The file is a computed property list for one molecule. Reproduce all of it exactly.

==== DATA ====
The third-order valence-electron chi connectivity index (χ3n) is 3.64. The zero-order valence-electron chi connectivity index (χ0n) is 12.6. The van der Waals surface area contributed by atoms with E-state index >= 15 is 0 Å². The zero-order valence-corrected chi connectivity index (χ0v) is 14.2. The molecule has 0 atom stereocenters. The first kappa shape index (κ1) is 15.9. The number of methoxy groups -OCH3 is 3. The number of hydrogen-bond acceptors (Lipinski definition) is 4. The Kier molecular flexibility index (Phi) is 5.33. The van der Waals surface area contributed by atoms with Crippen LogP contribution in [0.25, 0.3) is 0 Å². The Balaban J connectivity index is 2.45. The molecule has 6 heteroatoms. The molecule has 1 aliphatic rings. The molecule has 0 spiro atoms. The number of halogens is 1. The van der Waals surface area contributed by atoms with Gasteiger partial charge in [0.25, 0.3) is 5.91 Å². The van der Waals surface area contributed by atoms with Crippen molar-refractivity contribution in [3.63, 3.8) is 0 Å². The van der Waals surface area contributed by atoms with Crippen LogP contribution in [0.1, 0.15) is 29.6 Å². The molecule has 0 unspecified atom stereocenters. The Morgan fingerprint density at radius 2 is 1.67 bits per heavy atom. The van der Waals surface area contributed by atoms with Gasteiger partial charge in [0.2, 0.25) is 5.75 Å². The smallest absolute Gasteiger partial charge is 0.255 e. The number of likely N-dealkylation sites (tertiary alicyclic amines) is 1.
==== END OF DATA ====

The third-order valence-electron chi connectivity index (χ3n) is 3.64. The zero-order valence-electron chi connectivity index (χ0n) is 12.6. The van der Waals surface area contributed by atoms with E-state index >= 15 is 0 Å². The zero-order valence-corrected chi connectivity index (χ0v) is 14.2. The molecule has 0 atom stereocenters. The first kappa shape index (κ1) is 15.9. The number of methoxy groups -OCH3 is 3. The number of hydrogen-bond acceptors (Lipinski definition) is 4. The Kier molecular flexibility index (Phi) is 5.33. The van der Waals surface area contributed by atoms with Crippen LogP contribution in [0.25, 0.3) is 0 Å². The Balaban J connectivity index is 2.45. The molecule has 6 heteroatoms. The molecule has 1 aliphatic rings. The molecule has 0 spiro atoms. The number of halogens is 1. The van der Waals surface area contributed by atoms with Gasteiger partial charge in [0.25, 0.3) is 5.91 Å². The van der Waals surface area contributed by atoms with Crippen molar-refractivity contribution in [3.63, 3.8) is 0 Å². The van der Waals surface area contributed by atoms with Crippen LogP contribution in [0.1, 0.15) is 29.6 Å². The molecule has 0 unspecified atom stereocenters. The Morgan fingerprint density at radius 2 is 1.67 bits per heavy atom. The van der Waals surface area contributed by atoms with Gasteiger partial charge in [0.2, 0.25) is 5.75 Å². The smallest absolute Gasteiger partial charge is 0.255 e. The number of likely N-dealkylation sites (tertiary alicyclic amines) is 1.